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Previous Challenge Entry (Level 2 – Intermediate)
Topic: Yellow (11/12/09)

TITLE: Henry Cottle
By Colin Nielsen


On the cliff top where the rain touched the weather-rounded rocks beneath the old lighthouse, a watchman once stood.

When the darkness falls, and the last of the cold sunlight flees into the night, some people still report seeing his ghost to this day, wearing a yellow jacket, bowler’s hat and handlebar moustache, staring out into the angry and ever-changing southern ocean.

His name was Henry – Henry Cottle. After his wife’s passing he moved to the coast and worked the lighthouse for twenty-five years from 1825 to his unfortunate demise in 1850.
He lived as a hermit and not much was known about his life save for a few children’s stories and old wives tales, his whole existence shrouded in a mysterious fog.
One of the old men of the village did give an account worth retelling: the tale of how Mr. Cottle perished.

A huge tempest battered the coast one September afternoon. The gray icy rain pelted flesh like thousands of stinging needles. The watchman stood unmoved at his post on the top of the cliff underneath the lighthouse with his old telescope extended and pointed out to sea.
Monstrous waves, driven by the hundred-year storm, pounded a tiny vessel caught in the swirling vortex of tides and wind and rain. The boat, The Harbor’s Hope, had lost its mainsail and rudder. The severe weather began to tear the ship apart. Some men panicked and jumped overboard into the darkness, never to be seen again. But other sailors managed to release a solitary lifeboat and paddled franticly towards the shoreline.

Henry closed his telescope and edged along the narrow roughly hewn stone walkway down the side of the cliff. The sailors reached the shore on a wave, and saturated by water they crawled across the rocks. They saw only a few feet in front of their faces, until the man in the yellow jacket reached the shoreline. Lightening flashed. Henry extended his free hand to each of the men in turn while gripping the slippery rail.

One by one, then men were saved. Except for one. Unfortunately the unpredictable sea raged and picked him up and smashed him into the rocks. The blow knocked him senseless.
Henry screamed over the howl of the squall but the man did not move. Henry glanced up. The other men disappeared up the walkway. Henry waited until the sea had recoiled into low ebb and then let go of the rail and walked briskly towards the unconscious man across the sharp ice-like rocks.

When the man regained consciousness, he found himself tied to the rail and held upright by Henry’s yellow jacket.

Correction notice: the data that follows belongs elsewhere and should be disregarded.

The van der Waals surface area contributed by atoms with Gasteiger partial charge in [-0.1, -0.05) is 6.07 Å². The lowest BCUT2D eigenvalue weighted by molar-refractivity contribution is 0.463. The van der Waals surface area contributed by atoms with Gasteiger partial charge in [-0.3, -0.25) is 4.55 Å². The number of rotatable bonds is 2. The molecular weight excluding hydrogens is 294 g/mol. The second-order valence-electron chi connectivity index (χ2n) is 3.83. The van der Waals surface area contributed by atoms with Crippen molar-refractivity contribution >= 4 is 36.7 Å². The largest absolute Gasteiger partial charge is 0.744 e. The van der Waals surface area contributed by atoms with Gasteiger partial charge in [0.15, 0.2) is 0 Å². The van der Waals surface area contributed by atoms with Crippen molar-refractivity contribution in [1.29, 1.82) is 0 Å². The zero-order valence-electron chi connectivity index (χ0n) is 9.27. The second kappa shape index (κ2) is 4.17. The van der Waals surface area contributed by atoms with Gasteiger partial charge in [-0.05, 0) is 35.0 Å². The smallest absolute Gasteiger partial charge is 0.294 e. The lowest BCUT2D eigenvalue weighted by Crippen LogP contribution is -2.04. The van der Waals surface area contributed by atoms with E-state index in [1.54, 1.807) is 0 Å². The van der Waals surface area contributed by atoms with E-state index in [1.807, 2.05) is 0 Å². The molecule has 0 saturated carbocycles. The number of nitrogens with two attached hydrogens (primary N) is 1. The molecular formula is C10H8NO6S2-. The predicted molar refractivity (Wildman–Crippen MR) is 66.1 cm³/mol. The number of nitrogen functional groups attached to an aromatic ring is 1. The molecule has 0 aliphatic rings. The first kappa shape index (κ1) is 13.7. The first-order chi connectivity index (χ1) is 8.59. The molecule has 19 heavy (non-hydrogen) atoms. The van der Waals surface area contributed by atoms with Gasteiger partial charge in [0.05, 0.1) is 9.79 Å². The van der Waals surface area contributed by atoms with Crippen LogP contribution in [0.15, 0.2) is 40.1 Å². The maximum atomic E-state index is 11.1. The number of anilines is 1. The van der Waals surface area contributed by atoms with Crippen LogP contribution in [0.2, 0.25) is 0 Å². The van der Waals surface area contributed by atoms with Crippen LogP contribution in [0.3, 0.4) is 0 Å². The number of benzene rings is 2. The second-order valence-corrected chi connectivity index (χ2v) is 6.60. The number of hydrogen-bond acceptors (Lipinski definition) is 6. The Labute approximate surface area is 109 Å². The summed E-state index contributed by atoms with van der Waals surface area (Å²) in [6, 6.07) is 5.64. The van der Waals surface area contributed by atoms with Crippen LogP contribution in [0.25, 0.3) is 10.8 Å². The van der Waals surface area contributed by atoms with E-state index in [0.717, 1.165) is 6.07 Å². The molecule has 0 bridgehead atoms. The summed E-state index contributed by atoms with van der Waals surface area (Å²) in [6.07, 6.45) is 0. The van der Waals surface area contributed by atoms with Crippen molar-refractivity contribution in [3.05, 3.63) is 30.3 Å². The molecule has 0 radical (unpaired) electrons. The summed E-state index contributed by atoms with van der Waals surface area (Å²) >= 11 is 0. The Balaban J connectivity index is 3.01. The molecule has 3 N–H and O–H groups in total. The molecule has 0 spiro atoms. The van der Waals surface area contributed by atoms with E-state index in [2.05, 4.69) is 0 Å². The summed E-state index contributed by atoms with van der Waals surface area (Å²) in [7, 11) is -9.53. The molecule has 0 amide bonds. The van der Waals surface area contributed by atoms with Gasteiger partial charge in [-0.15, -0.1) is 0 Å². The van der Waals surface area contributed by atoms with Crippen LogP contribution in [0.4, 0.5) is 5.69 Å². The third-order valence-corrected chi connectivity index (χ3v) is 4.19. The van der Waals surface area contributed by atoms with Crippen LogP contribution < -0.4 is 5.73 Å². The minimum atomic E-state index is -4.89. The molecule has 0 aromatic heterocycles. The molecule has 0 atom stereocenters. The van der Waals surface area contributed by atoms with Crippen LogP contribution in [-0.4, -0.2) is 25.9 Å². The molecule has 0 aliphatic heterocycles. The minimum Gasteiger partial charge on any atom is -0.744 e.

No one ever seen Henry alive again.

While searching his small room in the lighthouse, the local constable found upon Henry’s bedside table a worn bible that was open. Henry had underlined only one verse with a fountain pen.

John 15 : 13
Greater love hath no man than this, that he lay down his life for his friends.

The villagers erected a plaque at the base of the old lighthouse in his honor containing this verse.
I know he is with God now. His final actions prove where he is, but sometimes I wonder if God did not on occasion send an angel, wearing a yellow jacket, bowler’s hat, and handlebar mustache, to be seen as a reminder of Cottle’s sacrifice.

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This article has been read 495 times
Member Comments
Member Date
Deborah Caruso11/19/09
Gripping story about a man that was a doer of God's word! Good writing!
Dimple Suit11/19/09
Your story is filled with love and compassion for others through sacrifice. Good Job!
Lisa Cox11/19/09
I wonder was this from an old folktale? Either way it is very well written and has a classic feel to it. Love the visual picture you created of henrys appearance.
cindy yarger11/21/09
Good story. A few typos but the content was interesting. Thanks.
Mildred Sheldon11/23/09
I loved this story. It pulled me in and I had to find out what happened to Henry. Thank you for sharing such an interesting story and yes there is no greater gift then sacrificing ones life for another.
Jim McWhinnie 11/24/09
Good story line, well-written. Wonderful setting, but it might benefit for a light trimming of some of the adjectives.

Still, great storytelling.
Allison Egley 11/24/09
Oh, I like this a lot. You catptyred the story well, and had me wondering what was going to happen next. Great job.
Noel Mitaxa 11/26/09
So yellow also expresses bravery and sacrifice - no cowardice here. Congratulations on the depth and brevity of your entry, and on your placing.